It is also important to note that contrary to our belief, the Arabs did not totally depend on lunar dates but utilised solar calendar as well. They divided their year into thirteen months every three years i.e. their two consecutive years were of twelve months while the third was of thirteen months. And this thirteenth month was called as "The month of Sa’far" or the empty month.

This month was not included in the rest of the twelve months. In those days there were two months which were called Muharram. One was called Muharram-al-Haram, and the other was Muharram-al-Halal. Gradually the month of Sa’far took the place of Muharram-al-Halal.

However, when Abdullah bin Hajjash arrived in Madinah with the gains, the Prophet (may Allah bless him and grant him peace) and other Muslims were saddened to know that the attack had been made in the month of Rajab. The Prophet (may Allah bless him and grant him peace) ordered that all the possessions be accumulated at one place and not be disturbed till a decision about them was made.

At that time the following verses of the Qur’an were revealed to the Prophet (may Allah bless him and grant him peace);


They ask thee
Concerning fighting
In the Prohibited Month.
Say: "Fighting therein
Is a grave (offence);
But graver is it
In the sight of Allah
To prevent access
To the path of Allah,
To deny Him,
To prevent access
To the Sacred Mosque,
And drive out its members". Tumult and oppression
Are worse than slaughter.
Nor will they cease
Fighting you until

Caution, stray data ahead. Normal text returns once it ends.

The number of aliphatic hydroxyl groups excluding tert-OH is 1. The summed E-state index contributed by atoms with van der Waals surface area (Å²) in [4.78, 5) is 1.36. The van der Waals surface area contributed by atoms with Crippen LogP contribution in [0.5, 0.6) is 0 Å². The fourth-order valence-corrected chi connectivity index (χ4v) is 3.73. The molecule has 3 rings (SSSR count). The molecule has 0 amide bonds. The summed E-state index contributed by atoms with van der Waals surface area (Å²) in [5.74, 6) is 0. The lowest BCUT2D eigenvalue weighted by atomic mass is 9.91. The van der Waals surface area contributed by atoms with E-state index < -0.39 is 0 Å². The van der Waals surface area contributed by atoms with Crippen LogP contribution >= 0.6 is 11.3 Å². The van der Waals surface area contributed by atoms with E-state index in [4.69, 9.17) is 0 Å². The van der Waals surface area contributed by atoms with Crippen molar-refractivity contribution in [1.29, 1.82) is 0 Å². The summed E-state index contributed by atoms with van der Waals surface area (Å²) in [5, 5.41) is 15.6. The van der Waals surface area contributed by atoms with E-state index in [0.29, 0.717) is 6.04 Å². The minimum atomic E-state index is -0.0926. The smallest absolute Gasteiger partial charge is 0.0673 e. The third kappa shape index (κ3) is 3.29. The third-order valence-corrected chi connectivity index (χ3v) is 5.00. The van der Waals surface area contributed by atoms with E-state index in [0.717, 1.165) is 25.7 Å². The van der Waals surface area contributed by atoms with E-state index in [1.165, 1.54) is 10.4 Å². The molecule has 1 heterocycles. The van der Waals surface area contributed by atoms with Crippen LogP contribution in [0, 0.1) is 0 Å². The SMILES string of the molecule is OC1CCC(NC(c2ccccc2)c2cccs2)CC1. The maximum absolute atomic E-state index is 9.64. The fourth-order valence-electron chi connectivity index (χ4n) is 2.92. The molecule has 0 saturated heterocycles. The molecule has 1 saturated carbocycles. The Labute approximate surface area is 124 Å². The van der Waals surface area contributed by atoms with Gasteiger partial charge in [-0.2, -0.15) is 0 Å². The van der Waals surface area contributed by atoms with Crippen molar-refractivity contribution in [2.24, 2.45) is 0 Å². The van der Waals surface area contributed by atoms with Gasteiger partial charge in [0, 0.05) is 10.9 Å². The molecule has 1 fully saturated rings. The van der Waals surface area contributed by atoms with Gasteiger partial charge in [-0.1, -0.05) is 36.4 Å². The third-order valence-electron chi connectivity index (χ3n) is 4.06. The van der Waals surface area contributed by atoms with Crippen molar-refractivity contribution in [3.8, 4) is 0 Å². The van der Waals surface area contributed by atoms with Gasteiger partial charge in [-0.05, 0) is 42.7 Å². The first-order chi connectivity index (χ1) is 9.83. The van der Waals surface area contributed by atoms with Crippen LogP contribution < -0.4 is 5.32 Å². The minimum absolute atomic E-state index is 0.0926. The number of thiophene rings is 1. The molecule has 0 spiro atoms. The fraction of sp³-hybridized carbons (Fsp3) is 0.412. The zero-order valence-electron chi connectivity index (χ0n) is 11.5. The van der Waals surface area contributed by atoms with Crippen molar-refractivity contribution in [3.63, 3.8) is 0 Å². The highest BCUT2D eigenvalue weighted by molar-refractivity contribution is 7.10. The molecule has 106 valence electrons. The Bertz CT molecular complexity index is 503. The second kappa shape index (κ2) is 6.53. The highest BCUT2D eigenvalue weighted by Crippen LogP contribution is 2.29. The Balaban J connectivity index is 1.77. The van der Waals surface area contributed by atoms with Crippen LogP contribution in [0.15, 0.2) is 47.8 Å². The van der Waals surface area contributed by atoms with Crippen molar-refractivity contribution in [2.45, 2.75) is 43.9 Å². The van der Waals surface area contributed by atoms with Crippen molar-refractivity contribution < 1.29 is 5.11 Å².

They turn you back
From your faith
If they can.
And if any of you
Turn back from their faith
And die in unbelief,
Their works will bear no fruit
In this life
And in the Hereafter;
They will be
Companions of the Fire
And will abide therein.
(Surah Baqarah; V-217)

The above verse is quite elaborate of the fact that it was a graver sin to prevent the Messenger of Islam and his disciples from visiting Makkah and laying foundations of tumult and oppression against them than it was to breach the custom about prohibited months. The word Fitnah carries many meanings, but here it is meant to explain the "forced banishment".

The above verse at once relieved the Prophet (may Allah bless him and grant him peace)’s anxiety and he came to know that violation of the law of mutarka was not displeasing to Allah. To implement Allah’s Decree and to propagate Islam, any period of the year, could be used for necessary measures.

After some days, a delegation from Makkah paid a visit to Madinah to negotiate terms for the freedom of prisoners and recovery of the camels and other valuables. The Prophet (may Allah bless him and grant him peace) did not return the wares and camels, but freed both the prisoners for one thousand and six hundred Dirhams as Fidyah and divided this money among the Muslims. One of these two prisoners refused to return to Makkah and embraced Islam. This brought great pleasure to the Muslims.

In Islamic history the prisoner who accepted Islam was Hukam bin Kaisan and the other who returned to Makkah was Uthman bin Abdullah. It is said that these two were the first prisoners of the Muslims. As for the wares of the caravan, there is a difference among the Muslim historians. Some say that the Prophet (may Allah bless him and grant him peace) did not accept the booty but instead paid blood-money to the Quraysh, where some others hold that the Prophet (may Allah bless him and grant him peace) divided the possessions and accepted Khums for himself.